Fortunately, my hearing tests were normal. My ears were not infected. They looked beautiful. My inner ear was fine. I was pronounced, normal, normal, normal. “Are you under any stress?” the ENT asked me. “Well, yes,” I replied. “A bit.” His professional suggestion was to do nothing. Wait it out. But just in case, I should see a neurologist because of all my headaches.
Unfortunately, I couldn’t see the neurologist for two weeks. I made the appointment anyway.
Fortunately, I woke up one Saturday morning two weeks ago and my headache was gone. Gone, just like that. As quick as a sneeze or a fart, they were gone. Five weeks of wanting to sever my head vanished like an apparition.
Unfortunately, I still didn’t know what caused them. What triggered them. What cheapy-plastic part in my brain snapped to make them last so long.
Fortunately, I still had my appointment with the neurologist who I hoped would have some answers.
Unfortunately, my appointment with the neurologist lasted two hours, during school vacation, and my children were home alone. Thankfully the doctor’s office wasn’t far away.
Fortunately, he gave me a complete exam. I answered a million questions about the life of my headaches. When they started (in college). Do I feel nauseous? (yes). Do I have urinary track problems? (what?)
Unfortunately, after reading my file and visiting with me, the neurologist told me...wait for it….that I was normal, normal, normal. Yes, I had migraines. I also had tension headaches caused by….tension. Was I under any stress lately? Ummmm,.... Try acupuncture, he said. Take magnesium oxide (but don’t confuse it with magnesium hydroxide, which is used to treat constipation. These are not interchangeable). Use a heating pad on your neck for 35-40 minutes to try and release the knots that are your shoulder and neck muscles. And stretch.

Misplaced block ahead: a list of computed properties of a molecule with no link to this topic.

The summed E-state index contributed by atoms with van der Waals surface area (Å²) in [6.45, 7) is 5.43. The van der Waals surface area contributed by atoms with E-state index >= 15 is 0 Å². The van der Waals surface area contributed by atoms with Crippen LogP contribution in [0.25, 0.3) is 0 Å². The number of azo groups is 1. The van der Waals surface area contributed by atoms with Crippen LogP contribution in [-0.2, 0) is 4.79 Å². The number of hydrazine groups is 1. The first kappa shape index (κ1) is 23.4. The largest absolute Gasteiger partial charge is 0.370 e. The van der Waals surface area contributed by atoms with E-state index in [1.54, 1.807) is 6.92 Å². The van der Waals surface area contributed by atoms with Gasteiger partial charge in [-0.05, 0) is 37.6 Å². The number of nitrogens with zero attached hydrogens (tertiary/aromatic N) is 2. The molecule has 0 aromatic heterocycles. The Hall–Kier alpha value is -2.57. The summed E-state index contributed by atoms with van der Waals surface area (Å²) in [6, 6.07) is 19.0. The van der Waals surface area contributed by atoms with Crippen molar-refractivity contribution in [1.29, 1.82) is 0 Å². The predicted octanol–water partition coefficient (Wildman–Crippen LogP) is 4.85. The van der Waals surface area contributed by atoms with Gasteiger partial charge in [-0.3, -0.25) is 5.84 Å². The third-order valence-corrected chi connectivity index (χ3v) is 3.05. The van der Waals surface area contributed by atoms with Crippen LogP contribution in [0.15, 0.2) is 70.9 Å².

Fortunately, I am normal, normal, normal.
Unfortunately, the five weeks of headaches were apparently triggered by stress. Stress, that abstract noun without form or personality—you can’t feel it, touch, taste it, or put it in a paper sack, and yet, it can make you feel like a tumor is growing in your head. It tightens your muscles and fills your feet with cement. Covers your eyes so you stumble.
Fortunately, I’m in a better place now. The sun has actually come out (literally) and I’ve been able to prune my fruit trees, plant my sugar snap and shelling peas, and rake up the lawn debris from the winter. I’m back to doing laundry and picking up the house and occasionally preparing a meal. (Or ordering pizza.)
Unfortunately, there is a part of me that worries I’m going to wake up with another five weeks of headaches; or that the tiny headaches I feel everyday will morph into something larger. And of course I worry that all those many specialists missed something. But my husband would tell me that’s my worse-case-scenario-personality talking. Our counselor would agree.
Fortunately, I’m back. And not only am I back, but I also just signed up to do the monthly blogathon again this year, starting in May. And spring is here. Mostly.
That’s been my life in a nutshell, at least as much as I’m willing to divulge on the internet. I hope I haven’t lost you and you join me back here on Musings. I have a lot of stories to tell you when you return. Like I’m getting chickens. And my three-year-old told me she likes to eat boogers. And my son brought home THREE C’s on his last report card. And my husband built and installed a bat house. You’ll have to tune back in to get the juicy scoop on everything.